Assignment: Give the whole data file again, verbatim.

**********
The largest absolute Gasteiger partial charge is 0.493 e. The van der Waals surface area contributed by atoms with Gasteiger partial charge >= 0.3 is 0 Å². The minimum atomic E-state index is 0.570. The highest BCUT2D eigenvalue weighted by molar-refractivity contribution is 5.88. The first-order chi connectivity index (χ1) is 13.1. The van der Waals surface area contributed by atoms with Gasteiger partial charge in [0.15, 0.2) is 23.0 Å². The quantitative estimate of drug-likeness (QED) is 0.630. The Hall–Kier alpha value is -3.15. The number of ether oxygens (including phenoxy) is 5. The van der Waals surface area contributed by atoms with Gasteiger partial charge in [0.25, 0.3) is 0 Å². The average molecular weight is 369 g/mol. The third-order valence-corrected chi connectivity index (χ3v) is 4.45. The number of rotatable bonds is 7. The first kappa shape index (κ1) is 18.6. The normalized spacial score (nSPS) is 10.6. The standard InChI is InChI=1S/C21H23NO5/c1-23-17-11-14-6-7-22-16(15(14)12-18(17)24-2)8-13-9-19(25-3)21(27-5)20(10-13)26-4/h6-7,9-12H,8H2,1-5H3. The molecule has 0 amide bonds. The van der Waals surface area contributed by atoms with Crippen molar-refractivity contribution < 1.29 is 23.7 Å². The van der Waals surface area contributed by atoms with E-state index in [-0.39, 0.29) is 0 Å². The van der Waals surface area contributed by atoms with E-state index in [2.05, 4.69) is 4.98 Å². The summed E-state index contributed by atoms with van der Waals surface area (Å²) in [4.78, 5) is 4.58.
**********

The largest absolute Gasteiger partial charge is 0.493 e. The van der Waals surface area contributed by atoms with Gasteiger partial charge >= 0.3 is 0 Å². The minimum atomic E-state index is 0.570. The highest BCUT2D eigenvalue weighted by molar-refractivity contribution is 5.88. The first-order chi connectivity index (χ1) is 13.1. The van der Waals surface area contributed by atoms with Gasteiger partial charge in [0.15, 0.2) is 23.0 Å². The quantitative estimate of drug-likeness (QED) is 0.630. The Hall–Kier alpha value is -3.15. The number of ether oxygens (including phenoxy) is 5. The van der Waals surface area contributed by atoms with Gasteiger partial charge in [0.25, 0.3) is 0 Å². The average molecular weight is 369 g/mol. The third-order valence-corrected chi connectivity index (χ3v) is 4.45. The number of rotatable bonds is 7. The first kappa shape index (κ1) is 18.6. The normalized spacial score (nSPS) is 10.6. The standard InChI is InChI=1S/C21H23NO5/c1-23-17-11-14-6-7-22-16(15(14)12-18(17)24-2)8-13-9-19(25-3)21(27-5)20(10-13)26-4/h6-7,9-12H,8H2,1-5H3. The molecule has 0 amide bonds. The van der Waals surface area contributed by atoms with Crippen molar-refractivity contribution < 1.29 is 23.7 Å². The van der Waals surface area contributed by atoms with E-state index in [-0.39, 0.29) is 0 Å². The van der Waals surface area contributed by atoms with E-state index in [2.05, 4.69) is 4.98 Å². The summed E-state index contributed by atoms with van der Waals surface area (Å²) in [4.78, 5) is 4.58.